Reflective material. A material conforming to Federal Specification L-S-300, “Sheeting and Tape, Reflective; Non-exposed Lens, Adhesive Backing,” (September 7, 1965) meeting the performance standard in either Table 1 or Table 1A of SAE Standard J594f, “Reflex Reflectors” (January, 1977).
Road construction controlled horizontal discharge trailer means a trailer or semitrailer that is equipped with a mechanical drive and a conveyor to deliver asphalt and other road building materials, in a controlled horizontal manner, into a lay down machine or paving equipment for road construction and paving operations.
Saddle-mount. A device, designed and constructed as to be readily demountable, used in driveaway-towaway operations to perform the functions of a conventional fifth wheel:
(1) Upper-half. Upper-half of a “saddle-mount” means that part of the device which is securely attached to the towed vehicle and maintains a fixed position relative thereto, but does not include the “king-pin;”
(2) Lower-half. Lower-half of a “saddle-mount” means that part of the device which is securely attached to the towing vehicle and maintains a fixed position relative thereto but does not include the “king-pin;” and
(3) King-pin. King-pin means that device which is used to connect the “upper-half” to the “lower-half” in such manner as to permit relative movement in a horizontal plane between the towed and towing vehicles.
Service brake system. A primary brake system used for slowing and stopping a vehicle.
Shoring bar. A device placed transversely between the walls of a vehicle and cargo to prevent cargo from tipping or shifting.
Shortwood. All logs typically up to 4.9 m (16 feet) long. Such logs are often described as cut-up logs, cut-to-length logs, bolts or pulpwood. Shortwood may be loaded lengthwise or crosswise, though that loaded crosswise is usually no more than 2.6 m (102 inches) long.
Sided vehicle. A vehicle whose cargo compartment is enclosed on all four sides by walls of sufficient strength to contain articles of cargo, where the walls may include latched openings for loading and unloading, and includes vans, dump bodies, and a sided intermodal container carried by a vehicle.
Side extremity. The outermost point on a side of the motor vehicle that is above a horizontal plane located 560 mm (22 inches) above the ground, below a horizontal plane located 1,900 mm (75 inches) above the ground, and between a transverse vertical plane tangent to the rear extremity of the vehicle and a transverse vertical plane located 305 mm (12 inches) forward of that plane when the vehicle is unloaded; its fuel tanks are full; and the tires (and air suspension, if so equipped) are inflated in accordance with the manufacturer's recommendations. Non-structural protrusions such as taillights, hinges and latches are excluded from the determination of the outermost point.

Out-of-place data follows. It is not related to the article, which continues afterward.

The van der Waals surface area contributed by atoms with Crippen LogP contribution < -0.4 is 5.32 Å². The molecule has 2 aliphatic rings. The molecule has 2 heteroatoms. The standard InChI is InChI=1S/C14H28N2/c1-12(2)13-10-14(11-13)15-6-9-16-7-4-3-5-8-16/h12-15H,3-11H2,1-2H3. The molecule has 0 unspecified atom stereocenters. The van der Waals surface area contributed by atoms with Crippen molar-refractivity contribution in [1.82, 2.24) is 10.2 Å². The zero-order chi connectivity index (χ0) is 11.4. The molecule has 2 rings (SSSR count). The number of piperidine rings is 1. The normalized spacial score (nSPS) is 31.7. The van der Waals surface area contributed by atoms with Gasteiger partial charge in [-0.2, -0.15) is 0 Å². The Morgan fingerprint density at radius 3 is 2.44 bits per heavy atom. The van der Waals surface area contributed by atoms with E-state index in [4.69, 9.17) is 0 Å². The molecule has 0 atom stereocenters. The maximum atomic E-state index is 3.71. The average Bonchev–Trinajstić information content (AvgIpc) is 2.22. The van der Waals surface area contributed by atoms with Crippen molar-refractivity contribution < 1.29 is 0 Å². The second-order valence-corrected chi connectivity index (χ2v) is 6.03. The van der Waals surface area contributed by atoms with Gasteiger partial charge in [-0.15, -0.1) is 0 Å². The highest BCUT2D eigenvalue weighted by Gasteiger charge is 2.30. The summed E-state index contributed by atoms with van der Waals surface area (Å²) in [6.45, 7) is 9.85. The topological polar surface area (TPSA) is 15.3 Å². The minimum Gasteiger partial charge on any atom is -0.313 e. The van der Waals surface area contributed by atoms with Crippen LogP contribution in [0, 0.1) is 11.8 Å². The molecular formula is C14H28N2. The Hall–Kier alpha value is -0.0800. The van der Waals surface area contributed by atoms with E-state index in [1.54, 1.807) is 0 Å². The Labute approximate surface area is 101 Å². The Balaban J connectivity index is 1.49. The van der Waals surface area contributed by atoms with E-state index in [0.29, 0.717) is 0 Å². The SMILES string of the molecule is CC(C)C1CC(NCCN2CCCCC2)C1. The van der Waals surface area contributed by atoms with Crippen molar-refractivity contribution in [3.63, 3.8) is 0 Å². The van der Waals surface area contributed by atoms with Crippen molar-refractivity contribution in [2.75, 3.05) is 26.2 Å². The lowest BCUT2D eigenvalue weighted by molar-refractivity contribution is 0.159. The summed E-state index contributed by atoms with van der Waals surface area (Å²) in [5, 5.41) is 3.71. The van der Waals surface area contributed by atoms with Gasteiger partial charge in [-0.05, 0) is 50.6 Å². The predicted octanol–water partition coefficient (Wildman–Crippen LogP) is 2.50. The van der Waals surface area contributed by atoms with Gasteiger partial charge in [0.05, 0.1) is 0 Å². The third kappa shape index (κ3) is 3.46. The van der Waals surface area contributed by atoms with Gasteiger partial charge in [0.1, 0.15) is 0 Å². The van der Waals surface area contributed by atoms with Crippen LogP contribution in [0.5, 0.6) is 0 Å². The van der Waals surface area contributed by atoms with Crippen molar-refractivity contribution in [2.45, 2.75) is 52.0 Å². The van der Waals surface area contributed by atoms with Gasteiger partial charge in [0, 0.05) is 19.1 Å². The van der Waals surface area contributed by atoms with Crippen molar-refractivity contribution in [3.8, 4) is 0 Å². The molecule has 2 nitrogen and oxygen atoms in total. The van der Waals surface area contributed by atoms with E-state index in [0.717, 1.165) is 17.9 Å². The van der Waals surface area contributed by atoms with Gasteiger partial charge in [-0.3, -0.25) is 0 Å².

Side marker lamp (Intermediate). A lamp mounted on the side, on the permanent structure of the motor vehicle that provides light to the side to indicate the approximate middle of the vehicle, when the motor vehicle is 9.14 meters (30 feet) or more in length.
Side marker lamps. Lamps mounted on the side, on the permanent structure of the motor vehicle as near as practicable to the front and rear of the vehicle, that provide light to the side to indicate the overall length of the motor vehicle.
Special purpose vehicle.
(1) A trailer or semitrailer manufactured on or after January 26, 1998, having work-performing equipment that, while the motor vehicle is in transit, resides in or moves through the area that could be occupied by the horizontal member of the rear impact guard, as defined by the guard width, height and rear surface requirements of § 571.224 (paragraphs S5.1.1 through S5.1.3), in effect on the date of manufacture, or a subsequent edition.
(2) A motor vehicle, not described by paragraph (1) of this definition, having work-performing equipment that, while the motor vehicle is in transit, resides in or moves through the area that could be occupied by the horizontal member of the rear impact guard, as defined by the guard width, height and rear surface requirements of § 393.86(b)(1).